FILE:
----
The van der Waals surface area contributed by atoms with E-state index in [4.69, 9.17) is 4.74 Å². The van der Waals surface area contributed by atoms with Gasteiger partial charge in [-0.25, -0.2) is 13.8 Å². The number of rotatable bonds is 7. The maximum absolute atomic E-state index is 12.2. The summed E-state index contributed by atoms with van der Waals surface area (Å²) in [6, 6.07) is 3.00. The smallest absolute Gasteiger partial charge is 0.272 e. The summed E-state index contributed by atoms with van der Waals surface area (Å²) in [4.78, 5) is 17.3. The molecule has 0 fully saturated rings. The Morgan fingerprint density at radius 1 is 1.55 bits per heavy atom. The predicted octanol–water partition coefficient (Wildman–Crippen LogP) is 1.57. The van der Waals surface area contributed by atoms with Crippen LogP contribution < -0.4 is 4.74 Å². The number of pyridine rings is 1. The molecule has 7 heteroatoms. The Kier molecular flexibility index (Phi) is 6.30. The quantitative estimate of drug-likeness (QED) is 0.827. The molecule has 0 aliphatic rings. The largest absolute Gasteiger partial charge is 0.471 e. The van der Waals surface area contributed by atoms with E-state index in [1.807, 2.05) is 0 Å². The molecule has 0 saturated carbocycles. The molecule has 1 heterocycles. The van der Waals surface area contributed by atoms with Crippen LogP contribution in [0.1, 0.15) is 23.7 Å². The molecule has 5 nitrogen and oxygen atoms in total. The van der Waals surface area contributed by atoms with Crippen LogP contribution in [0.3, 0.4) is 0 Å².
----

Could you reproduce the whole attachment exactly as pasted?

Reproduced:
The van der Waals surface area contributed by atoms with E-state index in [4.69, 9.17) is 4.74 Å². The van der Waals surface area contributed by atoms with Gasteiger partial charge in [-0.25, -0.2) is 13.8 Å². The number of rotatable bonds is 7. The maximum absolute atomic E-state index is 12.2. The summed E-state index contributed by atoms with van der Waals surface area (Å²) in [6, 6.07) is 3.00. The smallest absolute Gasteiger partial charge is 0.272 e. The summed E-state index contributed by atoms with van der Waals surface area (Å²) in [4.78, 5) is 17.3. The molecule has 0 fully saturated rings. The Morgan fingerprint density at radius 1 is 1.55 bits per heavy atom. The predicted octanol–water partition coefficient (Wildman–Crippen LogP) is 1.57. The van der Waals surface area contributed by atoms with Crippen LogP contribution < -0.4 is 4.74 Å². The number of pyridine rings is 1. The molecule has 7 heteroatoms. The Kier molecular flexibility index (Phi) is 6.30. The quantitative estimate of drug-likeness (QED) is 0.827. The molecule has 0 aliphatic rings. The largest absolute Gasteiger partial charge is 0.471 e. The van der Waals surface area contributed by atoms with E-state index in [1.807, 2.05) is 0 Å². The molecule has 0 saturated carbocycles. The molecule has 1 heterocycles. The van der Waals surface area contributed by atoms with Crippen LogP contribution in [0.1, 0.15) is 23.7 Å². The molecule has 5 nitrogen and oxygen atoms in total. The van der Waals surface area contributed by atoms with Crippen LogP contribution in [0.3, 0.4) is 0 Å².